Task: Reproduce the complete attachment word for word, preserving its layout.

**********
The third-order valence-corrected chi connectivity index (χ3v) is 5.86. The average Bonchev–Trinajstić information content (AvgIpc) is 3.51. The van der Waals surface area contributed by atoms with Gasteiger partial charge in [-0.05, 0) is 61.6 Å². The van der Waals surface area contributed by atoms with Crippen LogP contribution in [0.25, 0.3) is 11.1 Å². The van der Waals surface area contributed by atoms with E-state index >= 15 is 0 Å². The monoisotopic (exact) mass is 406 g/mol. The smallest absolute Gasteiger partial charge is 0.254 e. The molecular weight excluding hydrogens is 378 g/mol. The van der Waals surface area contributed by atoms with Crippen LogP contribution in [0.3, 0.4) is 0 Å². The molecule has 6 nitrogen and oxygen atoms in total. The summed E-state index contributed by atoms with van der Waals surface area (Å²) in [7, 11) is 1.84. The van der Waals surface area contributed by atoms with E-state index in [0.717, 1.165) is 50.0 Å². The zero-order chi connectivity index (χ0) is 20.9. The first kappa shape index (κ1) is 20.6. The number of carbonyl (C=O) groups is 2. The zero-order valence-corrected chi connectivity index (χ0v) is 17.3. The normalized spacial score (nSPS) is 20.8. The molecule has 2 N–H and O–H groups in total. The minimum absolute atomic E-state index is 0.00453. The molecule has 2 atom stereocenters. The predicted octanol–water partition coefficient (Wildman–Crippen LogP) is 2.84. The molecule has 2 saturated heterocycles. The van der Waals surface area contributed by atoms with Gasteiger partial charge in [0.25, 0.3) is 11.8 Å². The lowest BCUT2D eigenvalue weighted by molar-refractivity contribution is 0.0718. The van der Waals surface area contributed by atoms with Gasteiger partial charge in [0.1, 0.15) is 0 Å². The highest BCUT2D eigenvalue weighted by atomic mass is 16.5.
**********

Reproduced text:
The third-order valence-corrected chi connectivity index (χ3v) is 5.86. The average Bonchev–Trinajstić information content (AvgIpc) is 3.51. The van der Waals surface area contributed by atoms with Gasteiger partial charge in [-0.05, 0) is 61.6 Å². The van der Waals surface area contributed by atoms with Crippen LogP contribution in [0.25, 0.3) is 11.1 Å². The van der Waals surface area contributed by atoms with E-state index >= 15 is 0 Å². The monoisotopic (exact) mass is 406 g/mol. The smallest absolute Gasteiger partial charge is 0.254 e. The molecular weight excluding hydrogens is 378 g/mol. The van der Waals surface area contributed by atoms with Crippen LogP contribution in [0.3, 0.4) is 0 Å². The molecule has 6 nitrogen and oxygen atoms in total. The summed E-state index contributed by atoms with van der Waals surface area (Å²) in [7, 11) is 1.84. The van der Waals surface area contributed by atoms with E-state index in [0.717, 1.165) is 50.0 Å². The zero-order chi connectivity index (χ0) is 20.9. The first kappa shape index (κ1) is 20.6. The number of carbonyl (C=O) groups is 2. The zero-order valence-corrected chi connectivity index (χ0v) is 17.3. The normalized spacial score (nSPS) is 20.8. The molecule has 2 N–H and O–H groups in total. The minimum absolute atomic E-state index is 0.00453. The molecule has 2 atom stereocenters. The predicted octanol–water partition coefficient (Wildman–Crippen LogP) is 2.84. The molecule has 2 saturated heterocycles. The van der Waals surface area contributed by atoms with Gasteiger partial charge in [0.25, 0.3) is 11.8 Å². The lowest BCUT2D eigenvalue weighted by molar-refractivity contribution is 0.0718. The van der Waals surface area contributed by atoms with Gasteiger partial charge in [0.1, 0.15) is 0 Å². The highest BCUT2D eigenvalue weighted by atomic mass is 16.5.